Question: Does the relatively new 3.8% net investment income tax (“NII Tax”) apply to estates and trusts?
Answer: Yes the same 3.8% surtax that applies to individuals (married joint filers whose income exceeds $250,000 or single filers whose income exceeds $200,000) applies to estates and trusts with adjusted gross income over the highest income tax threshold ($12,300 in 2015).
Specifically, the tax is 3.8% multiplied by either the “AGI” over the income tax threshold or the net investment income which remains undistributed (the lesser of the two).
Example: A trust earned $13,150 of income in 2014 ($10,000 of investment income and $3,150 of ordinary income). The 3.8% tax is $38 because it is the lesser of the two [3.8% of $13,150 – $12,150)]. If there is no net investment income then there is no NII tax.
Comment: In order to keep trust and estate income taxes down, it may be prudent to implement tax strategies to push distributions out to the beneficiaries during the tax year. Of course, this may subject the trust beneficiaries to the tax, so it is important to examine the result from both sides.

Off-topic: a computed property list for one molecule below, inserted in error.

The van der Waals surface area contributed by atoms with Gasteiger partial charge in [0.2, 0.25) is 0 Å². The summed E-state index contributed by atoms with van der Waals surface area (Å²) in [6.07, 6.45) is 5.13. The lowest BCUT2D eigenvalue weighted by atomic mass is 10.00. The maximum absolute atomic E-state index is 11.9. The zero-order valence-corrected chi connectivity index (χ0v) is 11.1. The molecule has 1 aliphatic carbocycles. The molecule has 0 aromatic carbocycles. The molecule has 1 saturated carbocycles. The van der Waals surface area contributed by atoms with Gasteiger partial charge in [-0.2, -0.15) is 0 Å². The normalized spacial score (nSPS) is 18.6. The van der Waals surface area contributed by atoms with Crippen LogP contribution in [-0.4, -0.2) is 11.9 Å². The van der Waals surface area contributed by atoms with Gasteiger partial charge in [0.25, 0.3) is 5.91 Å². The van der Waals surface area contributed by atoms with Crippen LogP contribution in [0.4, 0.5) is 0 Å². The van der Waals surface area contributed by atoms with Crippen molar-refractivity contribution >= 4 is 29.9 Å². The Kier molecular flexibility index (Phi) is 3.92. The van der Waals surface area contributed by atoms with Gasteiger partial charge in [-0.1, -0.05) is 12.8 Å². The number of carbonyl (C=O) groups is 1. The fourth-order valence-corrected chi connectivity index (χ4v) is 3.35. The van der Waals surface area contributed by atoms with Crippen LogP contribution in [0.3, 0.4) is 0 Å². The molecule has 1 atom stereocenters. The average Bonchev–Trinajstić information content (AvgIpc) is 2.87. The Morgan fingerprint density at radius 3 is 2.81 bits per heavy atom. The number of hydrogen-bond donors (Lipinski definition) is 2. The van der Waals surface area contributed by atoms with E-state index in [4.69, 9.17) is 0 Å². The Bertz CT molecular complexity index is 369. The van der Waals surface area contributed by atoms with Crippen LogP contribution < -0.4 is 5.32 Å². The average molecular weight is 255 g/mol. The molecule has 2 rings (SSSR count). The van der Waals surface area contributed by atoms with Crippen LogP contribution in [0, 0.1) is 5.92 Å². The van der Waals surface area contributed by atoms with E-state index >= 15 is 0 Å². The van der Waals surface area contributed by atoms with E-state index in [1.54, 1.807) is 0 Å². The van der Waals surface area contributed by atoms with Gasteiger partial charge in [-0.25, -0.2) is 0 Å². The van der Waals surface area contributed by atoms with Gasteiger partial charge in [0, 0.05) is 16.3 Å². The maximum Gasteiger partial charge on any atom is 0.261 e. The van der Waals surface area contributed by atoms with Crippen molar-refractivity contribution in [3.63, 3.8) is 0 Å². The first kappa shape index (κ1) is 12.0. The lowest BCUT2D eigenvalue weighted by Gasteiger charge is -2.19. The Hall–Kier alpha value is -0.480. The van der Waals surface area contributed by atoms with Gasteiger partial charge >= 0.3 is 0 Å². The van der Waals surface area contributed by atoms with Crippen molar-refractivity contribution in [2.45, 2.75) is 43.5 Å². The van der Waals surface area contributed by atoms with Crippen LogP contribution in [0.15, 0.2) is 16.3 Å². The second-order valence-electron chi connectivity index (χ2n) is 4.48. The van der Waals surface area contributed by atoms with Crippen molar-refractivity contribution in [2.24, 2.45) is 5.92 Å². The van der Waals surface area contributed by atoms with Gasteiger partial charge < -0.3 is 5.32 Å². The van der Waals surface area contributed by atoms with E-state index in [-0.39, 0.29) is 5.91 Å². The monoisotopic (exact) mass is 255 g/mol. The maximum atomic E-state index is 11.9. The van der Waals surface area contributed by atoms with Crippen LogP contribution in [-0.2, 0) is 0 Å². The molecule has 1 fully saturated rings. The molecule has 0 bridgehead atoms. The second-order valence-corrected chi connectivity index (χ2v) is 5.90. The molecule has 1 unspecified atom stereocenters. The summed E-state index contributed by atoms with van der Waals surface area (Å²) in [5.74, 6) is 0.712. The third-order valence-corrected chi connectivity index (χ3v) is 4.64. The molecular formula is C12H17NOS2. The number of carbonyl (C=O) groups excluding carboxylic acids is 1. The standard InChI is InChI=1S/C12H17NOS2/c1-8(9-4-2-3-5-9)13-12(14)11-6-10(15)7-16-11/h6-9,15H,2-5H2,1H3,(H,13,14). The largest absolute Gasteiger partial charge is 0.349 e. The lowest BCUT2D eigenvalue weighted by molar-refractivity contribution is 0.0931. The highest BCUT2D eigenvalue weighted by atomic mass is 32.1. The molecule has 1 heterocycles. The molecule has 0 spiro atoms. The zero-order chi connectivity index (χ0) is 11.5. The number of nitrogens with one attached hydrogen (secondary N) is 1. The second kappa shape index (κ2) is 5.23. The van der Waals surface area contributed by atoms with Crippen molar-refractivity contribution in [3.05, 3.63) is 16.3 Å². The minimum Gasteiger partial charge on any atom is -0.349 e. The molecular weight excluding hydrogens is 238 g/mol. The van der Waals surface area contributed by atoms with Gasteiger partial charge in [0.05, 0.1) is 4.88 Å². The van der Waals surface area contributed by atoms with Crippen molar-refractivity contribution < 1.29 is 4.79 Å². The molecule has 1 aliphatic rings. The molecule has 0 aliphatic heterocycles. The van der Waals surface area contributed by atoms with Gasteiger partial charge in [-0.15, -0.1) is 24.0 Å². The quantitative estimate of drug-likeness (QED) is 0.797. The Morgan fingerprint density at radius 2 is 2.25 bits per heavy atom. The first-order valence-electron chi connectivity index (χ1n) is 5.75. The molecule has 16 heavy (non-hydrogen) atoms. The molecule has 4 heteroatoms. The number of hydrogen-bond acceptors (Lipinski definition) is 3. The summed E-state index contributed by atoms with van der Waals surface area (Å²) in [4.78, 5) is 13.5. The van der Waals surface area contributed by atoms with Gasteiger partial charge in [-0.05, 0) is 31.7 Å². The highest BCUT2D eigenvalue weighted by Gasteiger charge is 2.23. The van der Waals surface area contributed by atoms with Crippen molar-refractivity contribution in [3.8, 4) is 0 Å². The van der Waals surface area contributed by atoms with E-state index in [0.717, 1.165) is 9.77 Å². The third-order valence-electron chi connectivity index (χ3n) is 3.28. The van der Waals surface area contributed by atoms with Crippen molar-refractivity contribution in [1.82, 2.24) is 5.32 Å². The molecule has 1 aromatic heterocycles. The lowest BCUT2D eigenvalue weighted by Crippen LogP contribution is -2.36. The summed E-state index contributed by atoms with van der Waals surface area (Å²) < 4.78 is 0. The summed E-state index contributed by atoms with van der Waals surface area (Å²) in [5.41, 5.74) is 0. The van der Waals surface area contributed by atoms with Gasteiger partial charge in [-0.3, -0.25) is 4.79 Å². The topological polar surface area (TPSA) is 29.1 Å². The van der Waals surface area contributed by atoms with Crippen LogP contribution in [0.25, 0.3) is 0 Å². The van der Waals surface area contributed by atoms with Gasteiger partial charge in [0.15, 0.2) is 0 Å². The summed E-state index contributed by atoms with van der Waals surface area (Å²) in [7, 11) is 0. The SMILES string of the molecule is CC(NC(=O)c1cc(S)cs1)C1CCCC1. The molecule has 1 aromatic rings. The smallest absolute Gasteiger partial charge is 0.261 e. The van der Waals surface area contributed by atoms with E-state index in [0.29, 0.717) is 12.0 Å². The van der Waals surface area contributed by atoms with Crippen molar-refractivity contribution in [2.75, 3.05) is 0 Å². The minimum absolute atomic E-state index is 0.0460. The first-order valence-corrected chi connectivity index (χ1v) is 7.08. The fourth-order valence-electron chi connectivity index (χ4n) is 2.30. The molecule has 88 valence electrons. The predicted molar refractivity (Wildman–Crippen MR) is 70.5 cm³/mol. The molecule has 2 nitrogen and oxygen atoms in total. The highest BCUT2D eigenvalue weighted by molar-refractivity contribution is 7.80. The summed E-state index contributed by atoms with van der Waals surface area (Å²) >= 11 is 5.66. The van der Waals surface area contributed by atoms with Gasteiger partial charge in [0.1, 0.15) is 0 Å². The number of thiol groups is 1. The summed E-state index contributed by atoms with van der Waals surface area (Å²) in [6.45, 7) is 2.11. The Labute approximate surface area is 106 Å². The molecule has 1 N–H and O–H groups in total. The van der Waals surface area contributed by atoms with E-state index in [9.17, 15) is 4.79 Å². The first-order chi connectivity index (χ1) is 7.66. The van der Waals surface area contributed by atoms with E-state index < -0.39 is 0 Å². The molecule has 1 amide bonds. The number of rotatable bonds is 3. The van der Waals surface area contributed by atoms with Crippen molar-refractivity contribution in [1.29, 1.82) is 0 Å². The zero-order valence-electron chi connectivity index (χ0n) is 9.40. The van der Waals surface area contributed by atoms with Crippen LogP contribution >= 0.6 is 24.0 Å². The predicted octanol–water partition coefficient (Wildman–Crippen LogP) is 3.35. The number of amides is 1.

If you have any questions or would like more information please contact Steve Shane at: firstname.lastname@example.org | 301.575.0313.
ABOUT STEVE SHANE
Steve Shane provides strategic counseling to clients in need of estate administration, charitable giving and business continuity planning while minimizing estate, gift, and generation-skipping transfer tax exposure. He offers legal guidance to clients on asset protection and the proper disposition of assets in accordance with the client’s objectives, while employing tax planning techniques such as the use of irrevocable trusts, life insurance planning, lifetime gifts and charitable trust. He is also experienced with drafting documents for business planning, the incorporation and application for exemption for Private Foundations and the administration of decedents’ estates.
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